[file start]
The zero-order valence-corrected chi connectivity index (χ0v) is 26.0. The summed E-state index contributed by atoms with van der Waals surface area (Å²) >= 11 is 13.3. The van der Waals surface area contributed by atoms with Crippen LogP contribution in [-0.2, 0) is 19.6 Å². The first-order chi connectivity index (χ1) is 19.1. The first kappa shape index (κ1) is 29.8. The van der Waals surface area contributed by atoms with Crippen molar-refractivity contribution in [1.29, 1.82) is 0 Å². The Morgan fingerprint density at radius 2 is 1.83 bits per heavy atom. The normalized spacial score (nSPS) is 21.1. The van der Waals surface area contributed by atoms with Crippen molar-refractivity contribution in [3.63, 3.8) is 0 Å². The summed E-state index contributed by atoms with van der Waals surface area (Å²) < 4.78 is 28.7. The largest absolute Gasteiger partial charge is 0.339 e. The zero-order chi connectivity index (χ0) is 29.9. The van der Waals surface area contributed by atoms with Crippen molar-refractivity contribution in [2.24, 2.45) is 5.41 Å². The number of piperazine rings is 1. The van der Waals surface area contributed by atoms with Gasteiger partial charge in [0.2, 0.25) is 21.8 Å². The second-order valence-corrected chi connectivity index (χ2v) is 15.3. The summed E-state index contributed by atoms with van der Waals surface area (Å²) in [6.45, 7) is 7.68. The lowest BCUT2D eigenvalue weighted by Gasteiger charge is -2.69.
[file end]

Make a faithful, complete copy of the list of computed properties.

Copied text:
The zero-order valence-corrected chi connectivity index (χ0v) is 26.0. The summed E-state index contributed by atoms with van der Waals surface area (Å²) >= 11 is 13.3. The van der Waals surface area contributed by atoms with Crippen LogP contribution in [-0.2, 0) is 19.6 Å². The first-order chi connectivity index (χ1) is 19.1. The first kappa shape index (κ1) is 29.8. The van der Waals surface area contributed by atoms with Crippen molar-refractivity contribution in [1.29, 1.82) is 0 Å². The Morgan fingerprint density at radius 2 is 1.83 bits per heavy atom. The normalized spacial score (nSPS) is 21.1. The van der Waals surface area contributed by atoms with Crippen molar-refractivity contribution in [3.63, 3.8) is 0 Å². The summed E-state index contributed by atoms with van der Waals surface area (Å²) < 4.78 is 28.7. The largest absolute Gasteiger partial charge is 0.339 e. The zero-order chi connectivity index (χ0) is 29.9. The van der Waals surface area contributed by atoms with Crippen molar-refractivity contribution in [2.24, 2.45) is 5.41 Å². The number of piperazine rings is 1. The van der Waals surface area contributed by atoms with Gasteiger partial charge in [0.2, 0.25) is 21.8 Å². The second-order valence-corrected chi connectivity index (χ2v) is 15.3. The summed E-state index contributed by atoms with van der Waals surface area (Å²) in [6.45, 7) is 7.68. The lowest BCUT2D eigenvalue weighted by Gasteiger charge is -2.69.